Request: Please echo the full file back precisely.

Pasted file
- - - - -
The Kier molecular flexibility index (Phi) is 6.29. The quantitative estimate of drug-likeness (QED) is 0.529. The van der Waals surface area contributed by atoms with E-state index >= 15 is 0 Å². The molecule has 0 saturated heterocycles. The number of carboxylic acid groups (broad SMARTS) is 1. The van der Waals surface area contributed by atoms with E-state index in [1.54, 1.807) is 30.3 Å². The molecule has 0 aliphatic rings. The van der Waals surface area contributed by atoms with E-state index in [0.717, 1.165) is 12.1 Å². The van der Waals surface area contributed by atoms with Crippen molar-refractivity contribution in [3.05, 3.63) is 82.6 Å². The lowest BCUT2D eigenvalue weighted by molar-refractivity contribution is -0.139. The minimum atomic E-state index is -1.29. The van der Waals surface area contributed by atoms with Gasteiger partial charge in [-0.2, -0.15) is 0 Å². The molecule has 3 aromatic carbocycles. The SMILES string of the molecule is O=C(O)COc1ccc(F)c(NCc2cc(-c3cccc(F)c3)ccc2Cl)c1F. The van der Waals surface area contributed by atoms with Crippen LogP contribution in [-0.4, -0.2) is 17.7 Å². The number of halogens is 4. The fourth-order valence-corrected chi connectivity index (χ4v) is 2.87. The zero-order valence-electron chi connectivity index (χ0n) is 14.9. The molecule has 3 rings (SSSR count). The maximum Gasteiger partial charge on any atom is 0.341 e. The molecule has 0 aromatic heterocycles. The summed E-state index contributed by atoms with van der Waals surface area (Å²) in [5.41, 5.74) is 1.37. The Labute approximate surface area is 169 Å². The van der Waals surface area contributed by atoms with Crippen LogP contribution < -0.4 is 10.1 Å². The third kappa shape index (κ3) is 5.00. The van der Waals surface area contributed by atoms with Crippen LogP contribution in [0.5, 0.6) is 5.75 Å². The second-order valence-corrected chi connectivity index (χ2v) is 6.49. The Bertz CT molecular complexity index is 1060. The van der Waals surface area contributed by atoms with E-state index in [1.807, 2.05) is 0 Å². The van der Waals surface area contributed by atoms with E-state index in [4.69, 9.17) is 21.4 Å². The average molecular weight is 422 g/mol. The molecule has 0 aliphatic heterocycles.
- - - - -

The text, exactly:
The Kier molecular flexibility index (Phi) is 6.29. The quantitative estimate of drug-likeness (QED) is 0.529. The van der Waals surface area contributed by atoms with E-state index >= 15 is 0 Å². The molecule has 0 saturated heterocycles. The number of carboxylic acid groups (broad SMARTS) is 1. The van der Waals surface area contributed by atoms with E-state index in [1.54, 1.807) is 30.3 Å². The molecule has 0 aliphatic rings. The van der Waals surface area contributed by atoms with E-state index in [0.717, 1.165) is 12.1 Å². The van der Waals surface area contributed by atoms with Crippen molar-refractivity contribution in [3.05, 3.63) is 82.6 Å². The lowest BCUT2D eigenvalue weighted by molar-refractivity contribution is -0.139. The minimum atomic E-state index is -1.29. The van der Waals surface area contributed by atoms with Gasteiger partial charge in [-0.2, -0.15) is 0 Å². The molecule has 3 aromatic carbocycles. The SMILES string of the molecule is O=C(O)COc1ccc(F)c(NCc2cc(-c3cccc(F)c3)ccc2Cl)c1F. The van der Waals surface area contributed by atoms with Crippen LogP contribution in [-0.4, -0.2) is 17.7 Å². The number of halogens is 4. The fourth-order valence-corrected chi connectivity index (χ4v) is 2.87. The zero-order valence-electron chi connectivity index (χ0n) is 14.9. The molecule has 3 rings (SSSR count). The maximum Gasteiger partial charge on any atom is 0.341 e. The molecule has 0 aromatic heterocycles. The summed E-state index contributed by atoms with van der Waals surface area (Å²) in [5.41, 5.74) is 1.37. The Labute approximate surface area is 169 Å². The van der Waals surface area contributed by atoms with Crippen LogP contribution < -0.4 is 10.1 Å². The third kappa shape index (κ3) is 5.00. The van der Waals surface area contributed by atoms with Crippen LogP contribution in [0.5, 0.6) is 5.75 Å². The second-order valence-corrected chi connectivity index (χ2v) is 6.49. The Bertz CT molecular complexity index is 1060. The van der Waals surface area contributed by atoms with E-state index in [1.807, 2.05) is 0 Å². The van der Waals surface area contributed by atoms with E-state index in [4.69, 9.17) is 21.4 Å². The average molecular weight is 422 g/mol. The molecule has 0 aliphatic heterocycles.